Raised Garden Soil
You've just placed a raised bed in your garden, and it looks great. You can't
wait to start growing great flowers or vegetables in it. Should you just
load it with surrounding soil? Or, should you make the soil in your new raised
bed extra special, for those extra special plants? What garden soil mixture
should you use?
Raised bed gardeners are a special lot. We seek to create a rich garden soil,
to produce stunning, outstanding gardens. We want you to do so, also, without
spending money on garden soil or peat moss at the garden stores.
Raised Garden Soil Preparation:
The first step, is to dig up the grass or weeds. This can be done
before or after you set the bed frame in place. The raised garden soil depth
should be a foot or more below the ground level. The soil at this depth,
is usually far less friendly to your plants, than your garden topsoil. Garden
topsoil often goes down just a few inches. Yet, the roots of many plants
can go down to a foot in depth in just a single season.
Now your raised bed is ready to be filled with the richest soil you can create,
far better than the surrounding topsoil.
As you fill the bed, put in a variety of materials in layers.
Start with a thick layer of compost. In the first layer, it is fine to use
un-decomposed compost. By the time, your plants roots reach this area, the
material will be ready for your plant to use. It is also okay to include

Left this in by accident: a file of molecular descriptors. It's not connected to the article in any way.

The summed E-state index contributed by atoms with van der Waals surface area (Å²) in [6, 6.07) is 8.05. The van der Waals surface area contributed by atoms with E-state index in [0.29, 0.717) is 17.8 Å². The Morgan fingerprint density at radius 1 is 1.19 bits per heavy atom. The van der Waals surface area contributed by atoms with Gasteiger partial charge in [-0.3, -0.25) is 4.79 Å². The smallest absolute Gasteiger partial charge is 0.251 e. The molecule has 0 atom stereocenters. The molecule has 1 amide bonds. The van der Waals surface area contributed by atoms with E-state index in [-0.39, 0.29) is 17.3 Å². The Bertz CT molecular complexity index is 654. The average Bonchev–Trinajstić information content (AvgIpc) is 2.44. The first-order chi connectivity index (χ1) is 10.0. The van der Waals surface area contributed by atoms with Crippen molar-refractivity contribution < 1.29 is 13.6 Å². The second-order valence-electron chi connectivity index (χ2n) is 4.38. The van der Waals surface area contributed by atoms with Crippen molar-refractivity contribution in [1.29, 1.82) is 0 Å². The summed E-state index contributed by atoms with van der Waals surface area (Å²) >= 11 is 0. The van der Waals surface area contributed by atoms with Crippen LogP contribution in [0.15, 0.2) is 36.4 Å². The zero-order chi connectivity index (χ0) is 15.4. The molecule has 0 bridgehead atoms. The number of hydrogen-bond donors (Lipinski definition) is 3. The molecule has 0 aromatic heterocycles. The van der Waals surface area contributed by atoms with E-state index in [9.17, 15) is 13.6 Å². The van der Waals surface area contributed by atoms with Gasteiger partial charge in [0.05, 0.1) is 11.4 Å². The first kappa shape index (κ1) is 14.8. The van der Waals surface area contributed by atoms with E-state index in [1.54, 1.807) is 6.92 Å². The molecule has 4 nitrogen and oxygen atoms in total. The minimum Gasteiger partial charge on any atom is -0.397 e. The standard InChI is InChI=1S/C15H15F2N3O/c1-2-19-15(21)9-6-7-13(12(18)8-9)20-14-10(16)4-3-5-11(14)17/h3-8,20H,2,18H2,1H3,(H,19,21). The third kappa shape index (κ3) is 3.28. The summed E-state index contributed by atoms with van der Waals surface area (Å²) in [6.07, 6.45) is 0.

a little fresh grass clippings in the bottom layer. You can also mix in some
wood ash in this first layer. Wood ash is slightly alkaline, and helps to
offset the sometimes acidic compost.
Next, put in a layer of garden soil.
The third layer is manure. Use well-rotted(decomposed) manure. If this is
not available to you, manure is available in bags at garden stores.
Follow the manure with another layer of garden soil.
Continue to layer in compost, garden soil and manure. The final two layers
should be compost, followed by garden soil on top.
Fill your raised bed a few weeks before planting, if possible. This allows
for settling of the materials, prior to planting.
A word about Peat Moss - Sure, you can certainly mix in peat moss.
But, with ample amounts of compost, there is no need to spend a penny on
peat moss. The benefits of peat moss, are looser soil and good water retention.
The compost you use, does the same thing. More
on Peat Moss
To mix or not to mix- Gardeners often ask us how to mix raised garden
soil. If you use the layered approach above, mixing the materials is not
necessary. If you feel better about mixing the materials first, you can certainly
do so. There is no right or wrong way to mix the materials you use.
Recharging raised garden soil. We recommend emptying and refilling
raised garden soil each year. Fall is a great time to set up your raised
garden for next season. Garden waste and dead plants can be put directly
into the raised bed. You can also put raw manure into it at this time. The
materials will decompose underground during the winter months. Your raised
bed will be ready for planting in the spring.
About Raised Beds
Compost Honey Holes